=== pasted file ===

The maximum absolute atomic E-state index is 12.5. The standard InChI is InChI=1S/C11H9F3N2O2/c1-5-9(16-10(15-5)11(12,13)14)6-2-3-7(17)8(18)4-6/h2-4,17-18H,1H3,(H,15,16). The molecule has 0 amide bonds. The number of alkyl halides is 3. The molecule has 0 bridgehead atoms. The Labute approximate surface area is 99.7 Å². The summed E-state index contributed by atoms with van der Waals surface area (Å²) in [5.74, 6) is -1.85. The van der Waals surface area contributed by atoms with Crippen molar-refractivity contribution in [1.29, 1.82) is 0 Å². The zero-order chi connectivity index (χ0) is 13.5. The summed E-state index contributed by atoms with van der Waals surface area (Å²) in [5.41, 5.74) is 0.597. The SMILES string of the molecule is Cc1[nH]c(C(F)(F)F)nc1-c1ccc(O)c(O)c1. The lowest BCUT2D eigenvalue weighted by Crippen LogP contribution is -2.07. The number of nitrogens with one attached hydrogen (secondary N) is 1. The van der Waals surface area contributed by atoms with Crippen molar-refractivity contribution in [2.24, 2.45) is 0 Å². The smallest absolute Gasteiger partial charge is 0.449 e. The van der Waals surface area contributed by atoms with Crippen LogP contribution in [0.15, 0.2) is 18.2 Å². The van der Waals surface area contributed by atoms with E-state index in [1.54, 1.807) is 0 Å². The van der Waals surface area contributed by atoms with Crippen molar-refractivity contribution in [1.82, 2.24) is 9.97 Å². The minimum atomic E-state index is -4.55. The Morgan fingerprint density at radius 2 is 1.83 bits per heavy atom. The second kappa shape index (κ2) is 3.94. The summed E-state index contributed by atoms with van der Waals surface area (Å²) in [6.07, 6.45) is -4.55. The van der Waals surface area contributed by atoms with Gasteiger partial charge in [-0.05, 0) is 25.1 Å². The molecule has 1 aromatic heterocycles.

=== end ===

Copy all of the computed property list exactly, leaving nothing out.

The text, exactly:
The maximum absolute atomic E-state index is 12.5. The standard InChI is InChI=1S/C11H9F3N2O2/c1-5-9(16-10(15-5)11(12,13)14)6-2-3-7(17)8(18)4-6/h2-4,17-18H,1H3,(H,15,16). The molecule has 0 amide bonds. The number of alkyl halides is 3. The molecule has 0 bridgehead atoms. The Labute approximate surface area is 99.7 Å². The summed E-state index contributed by atoms with van der Waals surface area (Å²) in [5.74, 6) is -1.85. The van der Waals surface area contributed by atoms with Crippen molar-refractivity contribution in [1.29, 1.82) is 0 Å². The zero-order chi connectivity index (χ0) is 13.5. The summed E-state index contributed by atoms with van der Waals surface area (Å²) in [5.41, 5.74) is 0.597. The SMILES string of the molecule is Cc1[nH]c(C(F)(F)F)nc1-c1ccc(O)c(O)c1. The lowest BCUT2D eigenvalue weighted by Crippen LogP contribution is -2.07. The number of nitrogens with one attached hydrogen (secondary N) is 1. The van der Waals surface area contributed by atoms with Crippen molar-refractivity contribution in [2.24, 2.45) is 0 Å². The smallest absolute Gasteiger partial charge is 0.449 e. The van der Waals surface area contributed by atoms with Crippen LogP contribution in [0.15, 0.2) is 18.2 Å². The van der Waals surface area contributed by atoms with E-state index in [1.54, 1.807) is 0 Å². The van der Waals surface area contributed by atoms with Crippen molar-refractivity contribution in [1.82, 2.24) is 9.97 Å². The minimum atomic E-state index is -4.55. The Morgan fingerprint density at radius 2 is 1.83 bits per heavy atom. The second kappa shape index (κ2) is 3.94. The summed E-state index contributed by atoms with van der Waals surface area (Å²) in [6.07, 6.45) is -4.55. The van der Waals surface area contributed by atoms with Gasteiger partial charge in [-0.05, 0) is 25.1 Å². The molecule has 1 aromatic heterocycles.